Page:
To counter the single story of Africans using the internet as a tool for criminality, Internet4Good brought a panel of media professionals to discuss the role the media can play in fostering a more nuanced narrative about the continent. On Thursday, 12 November, 2020, the Internet4Good team with support from iac Berlin hosted the webinar which held on Zoom and was also livestreamed on Facebook. While about 270 people from 12 countries registered for the webinar, about 73 participants attended the event on Zoom and approximately 300 people watched the Facebook live video.
Bosch Alumni Network Coordinator, Lisa Richter gave the opening remarks highlighting the objectives of the Internet4Good project. The panel discussion which was moderated by David Hundeyin, a Nigerian journalist, started by highlighting the key socio-cultural drivers of cybercrime in Africa including: high rates of poverty, youth unemployment, pop culture references and weak digital systems. Panelists emphasised that Africa’s participation in cybercrime has been disproportionately represented in the media and mostly portrayed out of context. Mayowa Tijani (AFP Fact checker) and Dr. Wunpini Mohammed (Assistant Professor, University of Georgia), noted that no African country was currently among the top 20 countries for cybercrime in the world.
The discussion also highlighted that there was still a dearth of local and regional institutions dedicated to fact checking in Africa. According to Ghanaian Journalist, Nuong Faalong, local newsrooms should commit to greater collaboration and knowledge sharing when it comes to fact checking, while building a strong network of subject-matter experts to help contextualise their stories. Mayowa Tijani also noted that social media can serve as a course correction mechanism for news reports disseminated by traditional media.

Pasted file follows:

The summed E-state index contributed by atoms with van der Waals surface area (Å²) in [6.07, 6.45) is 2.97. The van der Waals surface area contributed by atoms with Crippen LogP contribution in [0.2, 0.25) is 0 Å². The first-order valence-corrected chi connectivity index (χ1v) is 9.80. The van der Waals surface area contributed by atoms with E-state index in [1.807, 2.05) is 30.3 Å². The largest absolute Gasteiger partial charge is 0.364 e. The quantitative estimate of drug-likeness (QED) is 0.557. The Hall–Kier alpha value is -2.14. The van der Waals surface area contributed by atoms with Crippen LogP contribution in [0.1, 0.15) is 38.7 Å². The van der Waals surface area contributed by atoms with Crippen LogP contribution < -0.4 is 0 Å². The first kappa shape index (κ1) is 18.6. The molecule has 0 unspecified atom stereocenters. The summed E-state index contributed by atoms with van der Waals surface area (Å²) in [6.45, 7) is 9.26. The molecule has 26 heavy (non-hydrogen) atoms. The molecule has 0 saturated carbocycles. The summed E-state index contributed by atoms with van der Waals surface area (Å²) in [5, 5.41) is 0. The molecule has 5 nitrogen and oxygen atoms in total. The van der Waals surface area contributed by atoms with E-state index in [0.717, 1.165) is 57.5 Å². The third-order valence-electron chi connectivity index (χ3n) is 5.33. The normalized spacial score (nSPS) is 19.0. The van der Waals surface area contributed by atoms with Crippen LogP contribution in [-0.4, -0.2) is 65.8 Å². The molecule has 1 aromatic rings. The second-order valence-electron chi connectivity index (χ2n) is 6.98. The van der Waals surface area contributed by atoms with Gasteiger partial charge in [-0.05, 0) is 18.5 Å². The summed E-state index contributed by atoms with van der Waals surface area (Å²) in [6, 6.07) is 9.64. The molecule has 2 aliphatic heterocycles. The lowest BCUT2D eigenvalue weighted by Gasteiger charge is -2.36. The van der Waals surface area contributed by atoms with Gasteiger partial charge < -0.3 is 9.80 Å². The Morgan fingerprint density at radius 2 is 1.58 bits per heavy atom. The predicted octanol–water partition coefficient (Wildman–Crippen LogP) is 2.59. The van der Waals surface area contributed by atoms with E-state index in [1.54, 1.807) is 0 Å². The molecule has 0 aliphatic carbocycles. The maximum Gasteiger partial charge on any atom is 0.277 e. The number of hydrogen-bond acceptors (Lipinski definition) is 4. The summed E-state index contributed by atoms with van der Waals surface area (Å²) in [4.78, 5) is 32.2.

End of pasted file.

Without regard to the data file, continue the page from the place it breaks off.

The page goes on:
In changing the narratives about Africa in global media, Aisha Dabo, Coordinator of Africtivistes pointed out that a centralised pan-African platform like PanaPress can help in portraying the true African story to the rest of the world. According to Dr. Wunpini Mohammed, the “African scammer” stereotype is deeply embedded in the colonial legacy of Africa and the white gaze. She noted that African freelancers writing for global news platforms can bridge the gap by putting out more nuanced stories and calling out Western media platforms that reinforce faulty stereotypes.
These rich perspectives shared by the panelists elicited questions from the audience especially on the feasibility of having a truly independent, pan-African authoritative media agency. The panelists affirmed that such a centralised platform can only maintain its impartiality when it is independently funded, with the sole agenda of portraying the true image of Africa. To address the African Scammer stereotype, the panelists shared other recommendations including: sharing success stories/good news campaigns, increased private sector investment in local media training and empowering fact checking institutions.
Internet4Good Project Lead, Oyindamola Adegboye gave the closing remarks emphasizing the need for greater capacity building for African media to strategically engage internet-related issues.
To read the full report of the event, click here.